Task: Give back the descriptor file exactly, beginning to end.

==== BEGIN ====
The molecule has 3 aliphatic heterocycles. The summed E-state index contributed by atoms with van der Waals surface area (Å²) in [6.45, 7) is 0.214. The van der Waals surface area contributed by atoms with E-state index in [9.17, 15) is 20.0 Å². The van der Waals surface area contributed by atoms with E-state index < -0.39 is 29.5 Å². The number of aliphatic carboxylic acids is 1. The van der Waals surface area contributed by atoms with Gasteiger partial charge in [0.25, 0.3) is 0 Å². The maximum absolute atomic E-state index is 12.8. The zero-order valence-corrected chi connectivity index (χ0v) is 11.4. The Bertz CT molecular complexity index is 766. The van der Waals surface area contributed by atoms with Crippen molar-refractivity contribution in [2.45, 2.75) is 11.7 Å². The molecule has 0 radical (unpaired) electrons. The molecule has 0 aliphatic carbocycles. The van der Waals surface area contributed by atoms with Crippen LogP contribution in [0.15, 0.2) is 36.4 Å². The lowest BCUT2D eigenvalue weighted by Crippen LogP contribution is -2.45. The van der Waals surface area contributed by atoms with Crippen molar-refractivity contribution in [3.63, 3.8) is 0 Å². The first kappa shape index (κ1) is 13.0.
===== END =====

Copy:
The molecule has 3 aliphatic heterocycles. The summed E-state index contributed by atoms with van der Waals surface area (Å²) in [6.45, 7) is 0.214. The van der Waals surface area contributed by atoms with E-state index in [9.17, 15) is 20.0 Å². The van der Waals surface area contributed by atoms with E-state index < -0.39 is 29.5 Å². The number of aliphatic carboxylic acids is 1. The van der Waals surface area contributed by atoms with Gasteiger partial charge in [0.25, 0.3) is 0 Å². The maximum absolute atomic E-state index is 12.8. The zero-order valence-corrected chi connectivity index (χ0v) is 11.4. The Bertz CT molecular complexity index is 766. The van der Waals surface area contributed by atoms with Crippen molar-refractivity contribution in [2.45, 2.75) is 11.7 Å². The molecule has 0 radical (unpaired) electrons. The molecule has 0 aliphatic carbocycles. The van der Waals surface area contributed by atoms with Crippen LogP contribution in [0.15, 0.2) is 36.4 Å². The lowest BCUT2D eigenvalue weighted by Crippen LogP contribution is -2.45. The van der Waals surface area contributed by atoms with Crippen molar-refractivity contribution in [3.63, 3.8) is 0 Å². The first kappa shape index (κ1) is 13.0.